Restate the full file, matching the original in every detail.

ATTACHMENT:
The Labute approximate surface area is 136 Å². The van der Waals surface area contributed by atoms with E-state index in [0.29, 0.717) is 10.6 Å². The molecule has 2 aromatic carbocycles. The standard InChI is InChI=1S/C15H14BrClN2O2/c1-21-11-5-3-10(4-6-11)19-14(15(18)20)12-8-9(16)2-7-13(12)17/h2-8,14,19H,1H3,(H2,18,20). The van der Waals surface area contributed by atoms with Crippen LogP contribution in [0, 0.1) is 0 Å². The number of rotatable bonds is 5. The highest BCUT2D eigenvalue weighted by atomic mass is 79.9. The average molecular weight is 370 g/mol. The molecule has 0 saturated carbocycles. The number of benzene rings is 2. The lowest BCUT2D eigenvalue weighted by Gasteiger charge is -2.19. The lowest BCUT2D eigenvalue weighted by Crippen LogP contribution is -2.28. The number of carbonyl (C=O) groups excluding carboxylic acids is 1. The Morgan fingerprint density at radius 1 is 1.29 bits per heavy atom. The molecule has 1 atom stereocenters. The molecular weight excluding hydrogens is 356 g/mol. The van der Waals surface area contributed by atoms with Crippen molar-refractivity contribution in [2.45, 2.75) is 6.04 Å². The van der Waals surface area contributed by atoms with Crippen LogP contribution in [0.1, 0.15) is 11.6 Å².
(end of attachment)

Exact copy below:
The Labute approximate surface area is 136 Å². The van der Waals surface area contributed by atoms with E-state index in [0.29, 0.717) is 10.6 Å². The molecule has 2 aromatic carbocycles. The standard InChI is InChI=1S/C15H14BrClN2O2/c1-21-11-5-3-10(4-6-11)19-14(15(18)20)12-8-9(16)2-7-13(12)17/h2-8,14,19H,1H3,(H2,18,20). The van der Waals surface area contributed by atoms with Crippen LogP contribution in [0, 0.1) is 0 Å². The number of rotatable bonds is 5. The highest BCUT2D eigenvalue weighted by atomic mass is 79.9. The average molecular weight is 370 g/mol. The molecule has 0 saturated carbocycles. The number of benzene rings is 2. The lowest BCUT2D eigenvalue weighted by Gasteiger charge is -2.19. The lowest BCUT2D eigenvalue weighted by Crippen LogP contribution is -2.28. The number of carbonyl (C=O) groups excluding carboxylic acids is 1. The Morgan fingerprint density at radius 1 is 1.29 bits per heavy atom. The molecule has 1 atom stereocenters. The molecular weight excluding hydrogens is 356 g/mol. The van der Waals surface area contributed by atoms with Crippen molar-refractivity contribution in [2.45, 2.75) is 6.04 Å². The van der Waals surface area contributed by atoms with Crippen LogP contribution in [0.1, 0.15) is 11.6 Å².